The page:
Dayle introduced us to Armando and Jose, owners of the Porlamar Restaurant Bar, and their kids. This resulted in us getting connected to the community, as Armando's father used to be the mayor and remains one of the most popular people in town. The Porlamar is flourishing, and the food is delicious. Wait, I can't tell a lie — the hamburgers need some help. But the beer, which is so cold that it has ice in it, makes up for it.

Debbie and I were invited to all of Armando and Jose's family events, including daughter Scarlett's 15th birthday celebration, which is and known as Quiñceanera. This is a really big deal, so the parents pulled out all the stops — free food and drinks, live entertainment, a D.J., and a fantastic sound system. Debbie even got a chance to sing. There was lots of dancing, and even though I'm 61, Debbie and I pretty much ruled the dance floor. A great time was had by all.

When we left San Lorenzo, I'm pretty sure we said that we'd be back. Since the price for checking in and out of Honduras is just $2.50, there is no financial reason not to return. Besides, the people made us feel as though they were so happy to have us visit.

The passage to our next stop, Ecuador, was to be over 1,000 miles. And to think that I'd told Debbie there would be no more long passages! "Fine," I said when she objected, "we'll go by way of Costa Rica's Cocos Island, which is right on the way." Deb thought that was great — until I found out it had become such a big tourist site that they now wanted to charge boats $85/night — to anchor! We've seen some nice islands and anchorages in our time, but we'll never pay $85/night to anchor.

Anyway, we set sail on April 15, and managed to get all of 100 yards from the anchorage before the wash down pump blew off at the waterline, pumping 20 gallons of saltwater into the locker filled with toilet paper. Thank God all the TP was in a plastic bag, as only two rolls got ruined. We dried the rest on the deck. Soon everything was fixed again, and with the anchor stowed on deck, we wove our way out the unmarked channel. We never saw less than 15 feet.

Once we were clear of the channel, we angled across the Bay of Fonseca for the northwest tip of Nicaragua, which was about 15 miles in the distance. There were many curious fisherman about in small wooden boats who watched us try to fly the spinnaker in dying winds. We finally bagged the spinnaker as six fishermen looked on and wondered what the crazy gringo couple was doing. It had to surprise them even more when Debbie told them we were on our way to Ecuador.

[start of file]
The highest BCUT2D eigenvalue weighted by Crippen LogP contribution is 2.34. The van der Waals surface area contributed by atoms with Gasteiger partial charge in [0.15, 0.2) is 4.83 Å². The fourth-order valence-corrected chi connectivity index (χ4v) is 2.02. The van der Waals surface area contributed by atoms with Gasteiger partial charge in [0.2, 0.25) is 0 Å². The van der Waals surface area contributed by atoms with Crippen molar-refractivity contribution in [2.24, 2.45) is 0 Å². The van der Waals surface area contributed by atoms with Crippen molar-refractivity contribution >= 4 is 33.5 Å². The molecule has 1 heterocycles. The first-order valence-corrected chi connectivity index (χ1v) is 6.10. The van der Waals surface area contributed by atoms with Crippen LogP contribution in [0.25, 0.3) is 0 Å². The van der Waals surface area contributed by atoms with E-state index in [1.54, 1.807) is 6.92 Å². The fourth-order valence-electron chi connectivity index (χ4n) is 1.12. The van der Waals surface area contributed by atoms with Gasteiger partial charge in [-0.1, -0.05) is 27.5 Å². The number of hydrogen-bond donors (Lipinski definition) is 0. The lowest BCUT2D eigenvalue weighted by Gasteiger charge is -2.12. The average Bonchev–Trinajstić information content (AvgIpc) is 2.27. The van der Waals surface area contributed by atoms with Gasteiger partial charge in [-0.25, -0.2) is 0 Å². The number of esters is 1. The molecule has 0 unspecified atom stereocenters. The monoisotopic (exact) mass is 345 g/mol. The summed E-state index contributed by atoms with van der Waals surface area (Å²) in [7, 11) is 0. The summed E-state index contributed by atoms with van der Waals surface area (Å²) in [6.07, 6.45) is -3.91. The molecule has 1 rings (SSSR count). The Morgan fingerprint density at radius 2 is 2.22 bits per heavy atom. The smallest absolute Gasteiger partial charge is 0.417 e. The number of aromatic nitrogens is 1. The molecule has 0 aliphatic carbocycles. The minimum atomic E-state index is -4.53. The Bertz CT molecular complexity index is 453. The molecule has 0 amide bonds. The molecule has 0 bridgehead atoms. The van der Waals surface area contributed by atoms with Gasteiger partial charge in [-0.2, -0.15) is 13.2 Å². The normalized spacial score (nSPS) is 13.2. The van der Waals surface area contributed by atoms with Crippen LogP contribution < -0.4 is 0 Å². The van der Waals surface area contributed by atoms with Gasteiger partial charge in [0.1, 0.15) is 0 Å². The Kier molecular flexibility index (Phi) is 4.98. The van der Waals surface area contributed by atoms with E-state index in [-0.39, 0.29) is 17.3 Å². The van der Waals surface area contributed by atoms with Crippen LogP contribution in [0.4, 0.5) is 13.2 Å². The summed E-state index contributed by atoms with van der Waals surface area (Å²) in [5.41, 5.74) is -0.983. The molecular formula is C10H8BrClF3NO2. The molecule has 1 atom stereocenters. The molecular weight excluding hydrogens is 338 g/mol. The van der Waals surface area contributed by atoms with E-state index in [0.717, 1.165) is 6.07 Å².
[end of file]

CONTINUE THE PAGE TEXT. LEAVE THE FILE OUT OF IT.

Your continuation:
Suddenly the wind piped up on our port beam, and we took off. With the Papagayo winds coming down out of the mountains at 25 knots, we logged 130 miles the first day. By the next day we were 75 miles offshore and had winds to 30 knots. We are pretty comfortable in beam seas to about 12 feet. They got close to that size, but the crests weren't blowing off. Despite the wind dying toward the end of the second day, we managed to cover 144 miles. By the third day we were down to 79 miles. But I didn't feel too bad, as it was my 62nd birthday, and Debbie made me a pizza and gave me a couple of cold ones to celebrate.

Then a patrol boat approached, and later a military plane flew overhead. It's obvious someone is patrolling these waters, but that we aren't what they are looking for. The rest of our passage was pretty much uneventful. Other than having two waterspouts nearby at the same time, the forestay coming down, confronting mysteriously rough seas, and having to dodge lots of ships coming out of the Canal, not much happened. We'll share our thoughts on Ecuador, where there is both good and bad, next month.

Update: We're currently on our way from Ecuador to Callao, Peru. We've been sailing against the Humbolt/Peruvian current for 14 days now. Although the direct sailing distance from Bahia, Ecuador, to Callao, is only 800 miles, we've already sailed double that beating to weather, and still have 150 miles to go!

— jeff 05/15/08

Tawodi — Customized 39
Stephen Mann, Kathleen Torres
Around The World In 7 Months?
(San Diego)

Stephen Mann first lived aboard a sailboat when he was 12. At 17, he and his father sailed to Mexico. After only a few months, his dad took off to join Stephen’s soon-to-be third stepmother in Panama, leaving young Stephen in charge of the boat. "I cruised around for two more years before deciding I'd better come home and get a job," he says.